“My problem is sex, or if it isn’t, sex hides the problem so completely that I don’t know what it is. I want revenge on a woman who is not real”
The unforgettable, challenging and experimental second novel from the author of Lanark. Introduced by Will Self
Jock McLeish, failed husband, lover and businessman is alone in a hotel room, drinking whisky, fantasising about sex and contemplating suicide. As he tries to distance himself from reality, his lonely, alcohol-fuelled fantasies are interrupted by a flood of memories, reminding him of his own shortcomings.
An unforgettably imaginative book, deeply experimental in its form and charged with a dark humour, 1982, Janine is a searing portrait of male need and inadequacy. Gray’s exploration of politics, religion, powerlessness and pornography has lost none of its power to shock and entertain.
“Perhaps the finest artist/writer of his generation … Tumultuous, inventive, heart-rending … A landmark work”
See more reviews
”1982, Janine has a verbal energy, an intensity of vision that has mostly been missing from the English novel since D.H. Lawrence … Gray is a natural storyteller and it is the wit and energy of his language that keep the rendering of Jock’s lonely, wasted life from being unbearably depressing. The richness of this novel and the pleasures of its language and form are sufficient affirmation, a real message of hope”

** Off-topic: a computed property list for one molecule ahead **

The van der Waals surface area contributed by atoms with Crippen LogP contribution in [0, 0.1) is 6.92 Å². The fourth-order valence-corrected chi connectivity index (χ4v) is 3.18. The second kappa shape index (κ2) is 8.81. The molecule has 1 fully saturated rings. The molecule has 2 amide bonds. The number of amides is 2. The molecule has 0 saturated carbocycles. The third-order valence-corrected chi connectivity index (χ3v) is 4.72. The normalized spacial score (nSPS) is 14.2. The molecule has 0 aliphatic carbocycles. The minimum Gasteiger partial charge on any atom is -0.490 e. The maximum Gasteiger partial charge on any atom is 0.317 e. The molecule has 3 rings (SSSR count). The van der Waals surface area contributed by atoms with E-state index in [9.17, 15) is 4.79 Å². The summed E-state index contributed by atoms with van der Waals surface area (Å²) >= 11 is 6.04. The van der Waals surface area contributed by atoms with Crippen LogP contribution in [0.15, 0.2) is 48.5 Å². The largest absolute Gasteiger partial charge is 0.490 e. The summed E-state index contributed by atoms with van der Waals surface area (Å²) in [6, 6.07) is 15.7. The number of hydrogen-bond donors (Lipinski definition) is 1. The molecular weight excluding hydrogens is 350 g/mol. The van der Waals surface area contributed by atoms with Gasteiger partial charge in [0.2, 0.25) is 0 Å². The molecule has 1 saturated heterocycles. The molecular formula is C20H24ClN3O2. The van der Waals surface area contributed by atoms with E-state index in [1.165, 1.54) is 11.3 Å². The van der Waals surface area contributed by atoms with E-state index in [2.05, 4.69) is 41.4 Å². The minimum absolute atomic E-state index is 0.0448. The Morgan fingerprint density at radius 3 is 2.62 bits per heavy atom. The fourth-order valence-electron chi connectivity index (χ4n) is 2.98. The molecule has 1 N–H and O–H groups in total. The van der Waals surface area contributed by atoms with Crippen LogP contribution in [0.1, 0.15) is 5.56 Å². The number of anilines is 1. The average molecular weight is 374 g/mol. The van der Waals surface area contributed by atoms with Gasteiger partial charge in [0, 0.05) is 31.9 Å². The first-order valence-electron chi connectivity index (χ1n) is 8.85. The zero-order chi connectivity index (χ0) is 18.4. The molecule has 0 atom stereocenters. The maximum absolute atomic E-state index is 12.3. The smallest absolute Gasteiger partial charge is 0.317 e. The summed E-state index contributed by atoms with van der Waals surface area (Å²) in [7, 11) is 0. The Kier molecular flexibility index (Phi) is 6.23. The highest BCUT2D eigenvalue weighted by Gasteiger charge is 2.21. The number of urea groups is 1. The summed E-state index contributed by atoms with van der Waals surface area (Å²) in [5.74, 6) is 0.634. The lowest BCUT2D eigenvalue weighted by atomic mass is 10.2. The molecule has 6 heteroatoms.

new York Times
“Made me realise that contemporary fiction would still be a vivid and vital way of interpreting the world … 1982, Janine revived my flagging impetus to continue writing myself”
“Alasdair Gray is that rather rare bird among contemporary British writers-a genuine experimentalist … The influence of James Joyce, and … Laurence Stern, is very evident, but Gray does not seem merely derivative from these masters. He is very much his own man”
”1982, Janine is not pornography but a thoughtful and sad study of the human predicament; to be trapped in a world where the little man, woman or country will always be exploited by the big bullies”
Born in 1934, Alasdair Gray graduated in design and mural painting from the Glasgow School of Art. Since 1981, when Lanark was published by Canongate, he has written, designed and illustrated seven novels, several books of short stories, a collection of his stage, radio and TV plays and a book of his visual art, A Life in Pictures.
In his own words, ‘Alasdair Gray is a fat, spectacled, balding, old Glaswegian pedestrian who has mainly lived by writing and designing books, most of them fiction.’